ST. LOUIS • The city broke away from St. Louis County after a contentious election in 1876. Four years later, Chicago beat St. Louis in the federal census.
St. Louis’ consolation was its own bounding growth. The 1900 census ranked the city as the nation’s fourth largest, behind only New York, Chicago and Philadelphia. The 1904 World’s Fair was a smash, Union Station was bustling. Times were flush.
But the 1920 federal count demoted St. Louis to sixth, behind Cleveland and Detroit. Local business leaders began doubting the wisdom of their grandfathers’ Great Divorce from St. Louis County.
In 1923, they created the “Million Population Club” to promote expanding the city. The club declared, “We must come to realize that the pre-eminent issue (here) is consolidation of St. Louis County and City.”
The city population was 772,897 in 1920, while the county’s was 100,737. Sixty percent of countians lived within two miles of the city limit. University City, the largest of the county’s 13 municipalities, had 5,500 residents.
A regional Board of Freeholders, with nine members each from city and county, began work in 1925. The chairman was Henry Caulfield, a future Missouri governor. It proposed having the city annex the county whole and divide it into six wards, enlarging the St. Louis Board of Aldermen to 34 seats.
Clayton and University City would be joined in one ward. Another would cover farmland from Oakville to far West County, taking in Valley Park and Eureka.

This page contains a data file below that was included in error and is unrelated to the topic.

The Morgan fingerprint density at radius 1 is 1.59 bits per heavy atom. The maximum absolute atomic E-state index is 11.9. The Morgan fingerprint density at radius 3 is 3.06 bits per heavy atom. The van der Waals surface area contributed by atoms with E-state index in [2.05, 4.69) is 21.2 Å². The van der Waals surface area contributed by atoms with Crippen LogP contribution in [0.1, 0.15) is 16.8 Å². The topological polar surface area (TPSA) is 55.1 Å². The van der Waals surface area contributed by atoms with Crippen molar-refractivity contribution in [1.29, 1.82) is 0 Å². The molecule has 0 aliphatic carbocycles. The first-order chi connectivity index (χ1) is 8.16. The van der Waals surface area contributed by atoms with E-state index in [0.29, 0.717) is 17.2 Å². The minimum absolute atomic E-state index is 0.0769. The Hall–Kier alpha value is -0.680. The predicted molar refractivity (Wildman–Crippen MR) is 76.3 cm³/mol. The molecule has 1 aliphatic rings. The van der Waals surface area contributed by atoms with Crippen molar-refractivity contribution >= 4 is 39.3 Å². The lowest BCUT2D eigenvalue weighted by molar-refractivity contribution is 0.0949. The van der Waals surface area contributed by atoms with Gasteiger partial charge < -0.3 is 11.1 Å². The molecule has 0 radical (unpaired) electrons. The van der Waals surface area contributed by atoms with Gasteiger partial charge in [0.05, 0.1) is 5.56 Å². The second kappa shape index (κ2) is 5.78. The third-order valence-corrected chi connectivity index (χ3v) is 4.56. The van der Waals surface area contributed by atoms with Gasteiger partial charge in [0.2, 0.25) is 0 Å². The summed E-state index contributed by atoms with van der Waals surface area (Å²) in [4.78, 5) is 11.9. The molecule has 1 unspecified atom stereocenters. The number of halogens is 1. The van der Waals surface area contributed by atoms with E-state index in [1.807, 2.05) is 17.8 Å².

Promoters said the city would give countians better roads, police, water and schools. The city would swell to 950,000 residents, with plenty of room for boom. But only one county freeholder endorsed it.
A special election was called for Oct. 26, 1926. Majorities in both city and county were necessary for adoption.
City leaders and the Chamber of Commerce backed it, as did a county group led by Joseph Forshaw Jr. of Richmond Heights.
“Some people say they like their little governments,” Forshaw said. “They are behind the times.”
County politicians, led by Republican boss Fred Essen, fought it. So did Tony Foley, who ran a casino just inside Wellston from the city. Freeholder Arthur Lashly, a prominent lawyer from Webster Groves, emerged as the opposition’s intellectual leader, calling the proposal “a governmental monstrosity. ... Mere addition of territory does not make for a great city.”
City voters favored it 7 to 1, but the county tally was more than 2 to 1 against. The strongest opposition was from the farm areas. Richmond Heights and Glendale favored it. University City and Maplewood narrowly voted to reject.
St. Louis fell to seventh largest city in 1930, when another reunification bid was defeated. The last big try, the “Borough Plan,” failed in 1962.
The city ranked 57th in population in 2010.
Read more stories from Tim O'Neil's Look Back series.